Editor's note: This is part two of a three-part series.
The term "Court Appointed Special Advocate" or CASA describes volunteers from the local community trained to serve as advocates for abused and neglected children involved in juvenile court proceedings.
Lea Ann Thomas was appointed by Judge Ernest Yelton as CASA coordinator for Clay County. She is also Host Home coordinator as well. But that's another story, although many of the cases are intwined.
Many authorities and agencies are working together every day for the safety and security of Clay County children. It's no question that children are abused in Clay County. The question is: What's being done for our children?
Lea is the wife of Clay County Prosecutor David Thomas. Obviously, they work simultaneously on many cases.
"Not all cases come before CASA. The prosecutor sees a lot more. If a child is getting abused from outside the family, then the child doesn't need court intervention in the homes, so a different agency becomes involved with the case," Thomas said.
During 2002 in Clay County, 57 children were assigned to CASA. The month of December had 26 cases. However, the actual number of children could be higher because those are case numbers and sometimes multiple children from the same household are grouped together as one case.
"We did this because there are so many times when two or more children live in the same home with different last names, and it's easier to keep track of the children that way," Thomas explained.
Of those, zero were sexual abuse, one was physical abuse, two were delinquency, eight were neglect and 15 were other. She said "other" could be circumstances of homelessness, a child's parents in jail, babies born with drugs in their system and many more combinations of problems.
"We're so impoverished in Clay County, so mainly we have neglect concerns. Housekeeping issues are a big problem. Sometimes parents just need to be taught how to take care of their home and family," Thomas said. "And many of the cases we see are of children who have one or both of their parents incarcerated, often times as the result of drugs, and no one is available to care for the children."
Once a child abuse or neglect complaint is filed, it is investigated and substantiated by authorities. An informal adjustment is made and the child may be removed from the home to live with a relative or in foster care. A detention hearing is conducted within 48 hours and the child or children are assigned to a CASA. An initial hearing is conducted to give parents an opportunity to admit or deny the complaints.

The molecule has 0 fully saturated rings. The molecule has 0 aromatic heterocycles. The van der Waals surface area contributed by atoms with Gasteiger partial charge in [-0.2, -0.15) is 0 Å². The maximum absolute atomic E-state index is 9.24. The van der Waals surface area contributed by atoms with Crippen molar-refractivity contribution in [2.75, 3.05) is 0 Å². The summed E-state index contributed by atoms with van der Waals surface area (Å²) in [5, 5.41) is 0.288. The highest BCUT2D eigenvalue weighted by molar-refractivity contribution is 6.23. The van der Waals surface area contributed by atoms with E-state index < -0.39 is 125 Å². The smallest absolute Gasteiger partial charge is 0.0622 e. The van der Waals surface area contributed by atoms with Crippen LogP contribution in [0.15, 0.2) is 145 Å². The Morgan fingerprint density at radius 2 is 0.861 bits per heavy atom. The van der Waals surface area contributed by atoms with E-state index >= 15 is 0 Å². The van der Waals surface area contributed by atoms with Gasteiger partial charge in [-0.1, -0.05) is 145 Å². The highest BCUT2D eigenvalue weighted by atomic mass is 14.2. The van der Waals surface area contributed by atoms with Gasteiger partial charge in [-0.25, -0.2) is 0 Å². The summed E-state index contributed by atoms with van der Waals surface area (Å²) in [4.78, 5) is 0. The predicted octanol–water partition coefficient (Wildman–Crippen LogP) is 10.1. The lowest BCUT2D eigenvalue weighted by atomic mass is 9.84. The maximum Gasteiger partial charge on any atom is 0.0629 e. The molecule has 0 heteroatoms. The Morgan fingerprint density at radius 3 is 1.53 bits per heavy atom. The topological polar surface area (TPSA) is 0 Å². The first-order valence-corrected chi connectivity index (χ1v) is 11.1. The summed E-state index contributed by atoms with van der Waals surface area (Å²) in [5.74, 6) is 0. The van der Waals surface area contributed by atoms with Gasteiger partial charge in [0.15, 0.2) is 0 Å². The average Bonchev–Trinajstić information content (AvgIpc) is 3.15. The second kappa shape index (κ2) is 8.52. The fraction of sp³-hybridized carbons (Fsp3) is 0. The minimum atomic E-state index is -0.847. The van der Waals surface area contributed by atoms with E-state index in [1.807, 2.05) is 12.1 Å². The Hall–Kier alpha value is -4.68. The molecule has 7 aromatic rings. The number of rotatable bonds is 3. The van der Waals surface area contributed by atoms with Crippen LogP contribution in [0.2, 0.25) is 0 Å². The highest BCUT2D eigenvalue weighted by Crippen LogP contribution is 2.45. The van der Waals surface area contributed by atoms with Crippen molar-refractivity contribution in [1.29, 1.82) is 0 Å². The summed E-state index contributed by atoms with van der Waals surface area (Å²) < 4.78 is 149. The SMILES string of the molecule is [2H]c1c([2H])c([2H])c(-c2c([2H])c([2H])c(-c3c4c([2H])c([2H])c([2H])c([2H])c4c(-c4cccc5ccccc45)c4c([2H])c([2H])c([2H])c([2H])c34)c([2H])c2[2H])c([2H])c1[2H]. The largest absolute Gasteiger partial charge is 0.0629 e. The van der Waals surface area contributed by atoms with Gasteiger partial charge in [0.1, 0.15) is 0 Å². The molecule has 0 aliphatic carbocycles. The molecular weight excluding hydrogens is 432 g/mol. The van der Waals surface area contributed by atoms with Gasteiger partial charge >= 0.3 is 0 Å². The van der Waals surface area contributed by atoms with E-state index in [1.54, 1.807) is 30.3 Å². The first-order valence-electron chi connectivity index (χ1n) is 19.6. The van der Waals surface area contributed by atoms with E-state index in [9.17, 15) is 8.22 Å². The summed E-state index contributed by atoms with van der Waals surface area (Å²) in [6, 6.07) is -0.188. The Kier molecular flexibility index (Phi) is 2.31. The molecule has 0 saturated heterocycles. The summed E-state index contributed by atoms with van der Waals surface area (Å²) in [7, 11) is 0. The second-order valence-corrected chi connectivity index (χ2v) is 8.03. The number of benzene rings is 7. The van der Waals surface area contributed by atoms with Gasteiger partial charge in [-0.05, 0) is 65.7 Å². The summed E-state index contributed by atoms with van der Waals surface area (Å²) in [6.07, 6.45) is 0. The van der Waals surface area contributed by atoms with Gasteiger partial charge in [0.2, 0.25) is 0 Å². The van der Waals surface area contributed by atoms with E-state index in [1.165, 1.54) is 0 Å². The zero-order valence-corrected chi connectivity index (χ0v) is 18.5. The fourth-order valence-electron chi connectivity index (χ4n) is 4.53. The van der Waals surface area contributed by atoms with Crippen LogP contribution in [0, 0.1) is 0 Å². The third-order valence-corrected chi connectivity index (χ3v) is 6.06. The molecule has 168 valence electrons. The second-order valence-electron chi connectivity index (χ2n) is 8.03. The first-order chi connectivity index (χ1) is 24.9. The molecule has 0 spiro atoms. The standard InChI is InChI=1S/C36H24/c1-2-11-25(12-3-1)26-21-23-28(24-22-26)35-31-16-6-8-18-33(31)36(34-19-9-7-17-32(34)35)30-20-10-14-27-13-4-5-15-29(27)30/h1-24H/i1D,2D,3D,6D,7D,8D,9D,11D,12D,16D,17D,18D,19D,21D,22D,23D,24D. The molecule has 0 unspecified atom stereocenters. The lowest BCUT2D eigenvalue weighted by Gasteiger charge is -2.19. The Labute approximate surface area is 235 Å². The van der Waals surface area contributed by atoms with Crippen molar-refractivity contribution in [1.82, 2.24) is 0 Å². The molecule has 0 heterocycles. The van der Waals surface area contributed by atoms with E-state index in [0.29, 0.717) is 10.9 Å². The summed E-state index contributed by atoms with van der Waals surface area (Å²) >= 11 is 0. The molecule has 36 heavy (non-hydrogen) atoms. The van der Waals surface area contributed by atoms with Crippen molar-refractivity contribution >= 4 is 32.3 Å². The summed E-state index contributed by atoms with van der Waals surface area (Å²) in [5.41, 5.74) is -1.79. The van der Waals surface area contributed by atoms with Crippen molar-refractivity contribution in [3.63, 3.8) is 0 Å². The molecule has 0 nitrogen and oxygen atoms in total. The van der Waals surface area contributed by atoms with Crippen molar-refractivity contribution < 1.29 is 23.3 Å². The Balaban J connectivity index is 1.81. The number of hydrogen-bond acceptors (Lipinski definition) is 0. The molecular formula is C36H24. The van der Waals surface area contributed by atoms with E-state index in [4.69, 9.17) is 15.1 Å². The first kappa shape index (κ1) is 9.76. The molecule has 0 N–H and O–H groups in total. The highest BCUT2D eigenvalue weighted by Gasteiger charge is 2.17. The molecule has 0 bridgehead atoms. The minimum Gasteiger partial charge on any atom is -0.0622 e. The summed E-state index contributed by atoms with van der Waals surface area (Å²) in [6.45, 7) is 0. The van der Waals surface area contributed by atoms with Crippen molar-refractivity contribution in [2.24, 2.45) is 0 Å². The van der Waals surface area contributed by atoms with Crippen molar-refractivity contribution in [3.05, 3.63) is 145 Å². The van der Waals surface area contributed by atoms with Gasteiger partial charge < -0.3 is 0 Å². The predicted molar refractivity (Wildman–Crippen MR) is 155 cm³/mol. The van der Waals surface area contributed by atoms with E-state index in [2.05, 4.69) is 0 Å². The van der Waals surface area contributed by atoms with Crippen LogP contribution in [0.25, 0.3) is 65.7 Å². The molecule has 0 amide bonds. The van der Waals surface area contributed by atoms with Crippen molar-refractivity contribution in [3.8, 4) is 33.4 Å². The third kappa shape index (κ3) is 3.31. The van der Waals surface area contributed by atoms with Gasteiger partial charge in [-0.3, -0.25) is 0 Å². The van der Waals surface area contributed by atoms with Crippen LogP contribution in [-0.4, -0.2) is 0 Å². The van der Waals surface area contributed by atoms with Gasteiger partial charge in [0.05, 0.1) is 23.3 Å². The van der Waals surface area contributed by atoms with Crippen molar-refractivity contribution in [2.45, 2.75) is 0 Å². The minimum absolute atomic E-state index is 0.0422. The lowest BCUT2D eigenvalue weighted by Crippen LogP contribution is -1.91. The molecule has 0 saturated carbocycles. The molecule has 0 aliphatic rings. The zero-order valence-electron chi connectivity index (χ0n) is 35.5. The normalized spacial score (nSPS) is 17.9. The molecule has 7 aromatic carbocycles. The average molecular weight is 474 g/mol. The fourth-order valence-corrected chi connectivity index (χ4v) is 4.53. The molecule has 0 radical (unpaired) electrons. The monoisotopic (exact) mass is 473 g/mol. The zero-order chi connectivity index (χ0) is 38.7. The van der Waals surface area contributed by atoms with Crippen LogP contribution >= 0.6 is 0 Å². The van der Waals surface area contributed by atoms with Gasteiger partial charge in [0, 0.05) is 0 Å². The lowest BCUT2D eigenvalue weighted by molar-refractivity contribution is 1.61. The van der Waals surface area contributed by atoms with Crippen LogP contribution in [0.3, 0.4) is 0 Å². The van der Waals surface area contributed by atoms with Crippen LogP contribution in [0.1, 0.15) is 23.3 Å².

Individual case plans for each child are then developed and ordered by the court. CASAs monitor, investigate and report on those case plans.
One family may need training while another might require physical or mental health services or transportation. Many families need a CASA to coordinate several services.
"The best thing about CASAs is that we are there especially for that particular child. We develop trusts and friendships. We are volunteers who are not overloaded with other cases. We might be with that child for less than six months or however long is necessary to establish permanency for that child," Thomas said.
She oversees 12 active volunteers, appointed by Judge
Yelton, who have completed training for the volunteer pro¡gram. The National CASA Assoc., Inc. helped over 1 million children in 2001.
Thomas said she thinks people are working on the problem by getting involved with early intervention services and that education is the key. She cited the CAPE grant (Community Alliances Promoting Education sponsored by Lilly Endowment Inc.) as being instrumental is developing education and bringing in more jobs to Clay County.
"I have no leniency for people who hurt children. We need to do whatever we can to protect the children, because they can't protect themselves," she said.
The final part of this three-part series in The Brazil Times will take a look at the first documented case of child abuse.